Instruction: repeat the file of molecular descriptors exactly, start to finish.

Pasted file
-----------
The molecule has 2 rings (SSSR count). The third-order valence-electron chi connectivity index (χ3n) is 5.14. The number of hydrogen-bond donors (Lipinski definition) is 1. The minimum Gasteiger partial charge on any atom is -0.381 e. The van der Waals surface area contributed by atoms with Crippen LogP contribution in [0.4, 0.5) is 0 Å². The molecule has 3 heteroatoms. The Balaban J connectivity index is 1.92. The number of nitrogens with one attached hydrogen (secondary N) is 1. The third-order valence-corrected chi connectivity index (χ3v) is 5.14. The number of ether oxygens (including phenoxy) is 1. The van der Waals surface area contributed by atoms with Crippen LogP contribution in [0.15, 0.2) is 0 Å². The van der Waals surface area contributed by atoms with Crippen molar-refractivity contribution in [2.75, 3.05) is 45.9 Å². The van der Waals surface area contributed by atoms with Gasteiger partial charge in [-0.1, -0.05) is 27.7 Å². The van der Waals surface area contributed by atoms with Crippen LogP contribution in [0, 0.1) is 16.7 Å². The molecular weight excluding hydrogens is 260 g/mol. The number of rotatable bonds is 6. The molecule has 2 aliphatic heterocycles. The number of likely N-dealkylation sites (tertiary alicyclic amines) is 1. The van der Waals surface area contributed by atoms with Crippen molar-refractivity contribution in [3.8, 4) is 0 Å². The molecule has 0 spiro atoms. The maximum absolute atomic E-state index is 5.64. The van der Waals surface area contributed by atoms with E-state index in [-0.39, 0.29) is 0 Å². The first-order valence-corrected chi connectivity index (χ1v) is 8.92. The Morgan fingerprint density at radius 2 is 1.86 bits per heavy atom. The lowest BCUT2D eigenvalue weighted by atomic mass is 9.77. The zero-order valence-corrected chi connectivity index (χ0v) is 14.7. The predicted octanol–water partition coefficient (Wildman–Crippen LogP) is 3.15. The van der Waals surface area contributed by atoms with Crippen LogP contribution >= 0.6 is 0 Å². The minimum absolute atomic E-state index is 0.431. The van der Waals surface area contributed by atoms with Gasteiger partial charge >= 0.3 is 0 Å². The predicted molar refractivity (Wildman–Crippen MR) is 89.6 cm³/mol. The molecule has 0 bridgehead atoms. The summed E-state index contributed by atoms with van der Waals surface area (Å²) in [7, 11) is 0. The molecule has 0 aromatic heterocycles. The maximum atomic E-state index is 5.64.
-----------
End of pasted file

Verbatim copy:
The molecule has 2 rings (SSSR count). The third-order valence-electron chi connectivity index (χ3n) is 5.14. The number of hydrogen-bond donors (Lipinski definition) is 1. The minimum Gasteiger partial charge on any atom is -0.381 e. The van der Waals surface area contributed by atoms with Crippen LogP contribution in [0.4, 0.5) is 0 Å². The molecule has 3 heteroatoms. The Balaban J connectivity index is 1.92. The number of nitrogens with one attached hydrogen (secondary N) is 1. The third-order valence-corrected chi connectivity index (χ3v) is 5.14. The number of ether oxygens (including phenoxy) is 1. The van der Waals surface area contributed by atoms with Crippen LogP contribution in [0.15, 0.2) is 0 Å². The van der Waals surface area contributed by atoms with Crippen molar-refractivity contribution in [2.75, 3.05) is 45.9 Å². The van der Waals surface area contributed by atoms with Gasteiger partial charge in [-0.1, -0.05) is 27.7 Å². The van der Waals surface area contributed by atoms with Crippen LogP contribution in [0, 0.1) is 16.7 Å². The molecular weight excluding hydrogens is 260 g/mol. The number of rotatable bonds is 6. The molecule has 2 aliphatic heterocycles. The number of likely N-dealkylation sites (tertiary alicyclic amines) is 1. The van der Waals surface area contributed by atoms with Crippen molar-refractivity contribution in [3.8, 4) is 0 Å². The molecule has 0 spiro atoms. The maximum absolute atomic E-state index is 5.64. The van der Waals surface area contributed by atoms with E-state index in [-0.39, 0.29) is 0 Å². The first-order valence-corrected chi connectivity index (χ1v) is 8.92. The Morgan fingerprint density at radius 2 is 1.86 bits per heavy atom. The lowest BCUT2D eigenvalue weighted by atomic mass is 9.77. The zero-order valence-corrected chi connectivity index (χ0v) is 14.7. The predicted octanol–water partition coefficient (Wildman–Crippen LogP) is 3.15. The van der Waals surface area contributed by atoms with Crippen LogP contribution >= 0.6 is 0 Å². The minimum absolute atomic E-state index is 0.431. The van der Waals surface area contributed by atoms with Gasteiger partial charge >= 0.3 is 0 Å². The predicted molar refractivity (Wildman–Crippen MR) is 89.6 cm³/mol. The molecule has 0 bridgehead atoms. The summed E-state index contributed by atoms with van der Waals surface area (Å²) in [7, 11) is 0. The molecule has 0 aromatic heterocycles. The maximum atomic E-state index is 5.64.